Five years ago I began to collect information about the environment for a book I was then writing, to be called Legacy and Challenge. I had written some of it, and its focus was on the next fifty years; it was a sequel to What Was It All For? The Reshaping of Australia, published by Allen & Unwin in 2005. Global warming and its threat to the environment, not just that of Australia, but everywhere, was something I had not paid much attention to, but clearly it would have to be an important part of this chapter.
But the more I read, the more puzzled I became. The science on which ‘global warming’ was based seemed somewhat slight. The physics of radiative transfer was plain enough: carbon dioxide has the capacity to retain heat in the atmosphere, and the more there is, the more heat is retained. Carbon dioxide levels were going up, there seemed no doubt about that, so that heat would be going up too. And the data seemed to show that it was, in an irregular fashion. But why the great scare, I wondered. The relationship between increases in carbon dioxide and increases in retained heat was not linear but logarithmic, so a doubling of carbon dioxide from pre-industrial levels would take quite some time, and a good deal of the added heat had already arrived. And what was wrong with a bit more heat, anyway? Considerable parts of the planet would greatly welcome it.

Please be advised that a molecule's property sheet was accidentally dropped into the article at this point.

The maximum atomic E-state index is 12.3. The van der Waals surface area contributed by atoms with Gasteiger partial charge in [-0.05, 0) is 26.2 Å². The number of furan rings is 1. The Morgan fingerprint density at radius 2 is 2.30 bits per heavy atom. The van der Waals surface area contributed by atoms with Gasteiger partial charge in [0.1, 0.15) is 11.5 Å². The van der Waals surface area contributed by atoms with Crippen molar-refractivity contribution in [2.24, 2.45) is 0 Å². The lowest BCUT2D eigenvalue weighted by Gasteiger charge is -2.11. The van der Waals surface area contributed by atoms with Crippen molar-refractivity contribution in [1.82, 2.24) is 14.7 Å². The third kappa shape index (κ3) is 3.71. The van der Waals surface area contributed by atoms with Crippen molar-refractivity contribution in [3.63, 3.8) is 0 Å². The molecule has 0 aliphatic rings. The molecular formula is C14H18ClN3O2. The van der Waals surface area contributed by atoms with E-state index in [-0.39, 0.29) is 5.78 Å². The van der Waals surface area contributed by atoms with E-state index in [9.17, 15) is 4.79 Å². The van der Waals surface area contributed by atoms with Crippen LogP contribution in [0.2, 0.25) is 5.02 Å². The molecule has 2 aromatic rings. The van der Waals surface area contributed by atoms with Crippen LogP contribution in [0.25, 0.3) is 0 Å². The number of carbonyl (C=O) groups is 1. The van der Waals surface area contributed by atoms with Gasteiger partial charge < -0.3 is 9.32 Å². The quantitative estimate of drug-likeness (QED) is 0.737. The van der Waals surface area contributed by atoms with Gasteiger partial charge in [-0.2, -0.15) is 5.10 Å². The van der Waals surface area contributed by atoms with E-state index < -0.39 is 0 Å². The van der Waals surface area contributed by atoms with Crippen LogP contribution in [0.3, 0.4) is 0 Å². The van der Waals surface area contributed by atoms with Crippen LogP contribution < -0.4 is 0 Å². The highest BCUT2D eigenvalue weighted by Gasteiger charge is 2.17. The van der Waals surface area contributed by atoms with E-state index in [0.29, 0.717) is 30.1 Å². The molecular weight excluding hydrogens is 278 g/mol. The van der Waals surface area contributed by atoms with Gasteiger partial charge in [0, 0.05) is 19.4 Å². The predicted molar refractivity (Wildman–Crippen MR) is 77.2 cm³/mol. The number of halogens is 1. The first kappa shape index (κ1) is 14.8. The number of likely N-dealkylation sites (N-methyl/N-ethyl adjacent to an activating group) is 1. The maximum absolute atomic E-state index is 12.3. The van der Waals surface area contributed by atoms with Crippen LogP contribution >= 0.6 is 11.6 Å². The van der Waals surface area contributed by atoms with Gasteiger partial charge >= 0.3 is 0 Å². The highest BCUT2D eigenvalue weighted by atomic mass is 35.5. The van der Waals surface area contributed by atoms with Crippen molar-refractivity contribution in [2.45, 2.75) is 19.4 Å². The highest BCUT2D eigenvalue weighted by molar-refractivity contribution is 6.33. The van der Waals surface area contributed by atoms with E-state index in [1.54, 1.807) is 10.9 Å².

Ah, the reason was that the models predicted that more heat would lead to more drought and generally to a worse climate for everyone. The models were General Circulation Models of the earth’s climate — each a gigantic set of simultaneous equations that modelled all the processes involved in climate; there were a lot of them. I’d once made a model of a large set of federal elections using simultaneous equations to see if I could work out the various effects of local, regional, state and national forces that produced a ‘result’, so the idea was familiar enough. There were thousands and thousands of those equations, and I could not have done it without the large computer that the ANU had recently acquired.